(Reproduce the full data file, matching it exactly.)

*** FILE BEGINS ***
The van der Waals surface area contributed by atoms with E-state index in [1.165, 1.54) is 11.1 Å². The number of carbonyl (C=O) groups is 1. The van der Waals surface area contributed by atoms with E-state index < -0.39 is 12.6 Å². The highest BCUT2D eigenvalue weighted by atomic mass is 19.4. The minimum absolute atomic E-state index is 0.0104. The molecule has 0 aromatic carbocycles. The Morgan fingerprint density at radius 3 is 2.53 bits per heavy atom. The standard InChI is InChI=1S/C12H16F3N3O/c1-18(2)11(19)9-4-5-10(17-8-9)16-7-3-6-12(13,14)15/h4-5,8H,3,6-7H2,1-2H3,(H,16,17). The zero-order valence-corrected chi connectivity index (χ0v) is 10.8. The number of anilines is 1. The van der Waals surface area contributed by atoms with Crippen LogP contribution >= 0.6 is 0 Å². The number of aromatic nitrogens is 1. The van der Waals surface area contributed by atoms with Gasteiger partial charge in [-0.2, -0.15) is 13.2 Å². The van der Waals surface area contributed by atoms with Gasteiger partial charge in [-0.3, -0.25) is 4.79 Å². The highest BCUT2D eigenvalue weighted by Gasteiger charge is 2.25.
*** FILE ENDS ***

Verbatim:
The van der Waals surface area contributed by atoms with E-state index in [1.165, 1.54) is 11.1 Å². The number of carbonyl (C=O) groups is 1. The van der Waals surface area contributed by atoms with E-state index < -0.39 is 12.6 Å². The highest BCUT2D eigenvalue weighted by atomic mass is 19.4. The minimum absolute atomic E-state index is 0.0104. The molecule has 0 aromatic carbocycles. The Morgan fingerprint density at radius 3 is 2.53 bits per heavy atom. The standard InChI is InChI=1S/C12H16F3N3O/c1-18(2)11(19)9-4-5-10(17-8-9)16-7-3-6-12(13,14)15/h4-5,8H,3,6-7H2,1-2H3,(H,16,17). The zero-order valence-corrected chi connectivity index (χ0v) is 10.8. The number of anilines is 1. The van der Waals surface area contributed by atoms with Crippen LogP contribution >= 0.6 is 0 Å². The number of aromatic nitrogens is 1. The van der Waals surface area contributed by atoms with Gasteiger partial charge in [-0.2, -0.15) is 13.2 Å². The van der Waals surface area contributed by atoms with Gasteiger partial charge in [-0.3, -0.25) is 4.79 Å². The highest BCUT2D eigenvalue weighted by Gasteiger charge is 2.25.